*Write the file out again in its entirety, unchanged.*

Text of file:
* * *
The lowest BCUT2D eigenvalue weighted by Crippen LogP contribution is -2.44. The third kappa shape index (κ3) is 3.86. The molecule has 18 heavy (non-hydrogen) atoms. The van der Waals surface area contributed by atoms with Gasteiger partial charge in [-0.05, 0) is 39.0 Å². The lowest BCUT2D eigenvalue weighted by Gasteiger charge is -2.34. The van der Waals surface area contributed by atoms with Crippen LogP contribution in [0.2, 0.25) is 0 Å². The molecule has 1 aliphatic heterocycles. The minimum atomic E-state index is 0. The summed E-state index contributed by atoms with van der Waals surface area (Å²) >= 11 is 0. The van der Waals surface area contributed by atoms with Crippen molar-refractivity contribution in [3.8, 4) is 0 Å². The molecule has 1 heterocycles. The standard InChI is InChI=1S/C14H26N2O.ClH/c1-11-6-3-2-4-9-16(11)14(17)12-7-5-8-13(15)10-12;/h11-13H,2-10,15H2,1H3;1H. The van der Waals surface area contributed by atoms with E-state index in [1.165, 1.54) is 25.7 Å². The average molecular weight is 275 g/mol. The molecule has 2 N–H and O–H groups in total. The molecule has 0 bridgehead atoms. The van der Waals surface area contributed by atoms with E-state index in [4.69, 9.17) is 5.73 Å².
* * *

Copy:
The lowest BCUT2D eigenvalue weighted by Crippen LogP contribution is -2.44. The third kappa shape index (κ3) is 3.86. The molecule has 18 heavy (non-hydrogen) atoms. The van der Waals surface area contributed by atoms with Gasteiger partial charge in [-0.05, 0) is 39.0 Å². The lowest BCUT2D eigenvalue weighted by Gasteiger charge is -2.34. The van der Waals surface area contributed by atoms with Crippen LogP contribution in [0.2, 0.25) is 0 Å². The molecule has 1 aliphatic heterocycles. The minimum atomic E-state index is 0. The summed E-state index contributed by atoms with van der Waals surface area (Å²) >= 11 is 0. The van der Waals surface area contributed by atoms with Crippen molar-refractivity contribution in [3.8, 4) is 0 Å². The molecule has 1 heterocycles. The standard InChI is InChI=1S/C14H26N2O.ClH/c1-11-6-3-2-4-9-16(11)14(17)12-7-5-8-13(15)10-12;/h11-13H,2-10,15H2,1H3;1H. The van der Waals surface area contributed by atoms with E-state index in [1.165, 1.54) is 25.7 Å². The average molecular weight is 275 g/mol. The molecule has 2 N–H and O–H groups in total. The molecule has 0 bridgehead atoms. The van der Waals surface area contributed by atoms with E-state index in [4.69, 9.17) is 5.73 Å².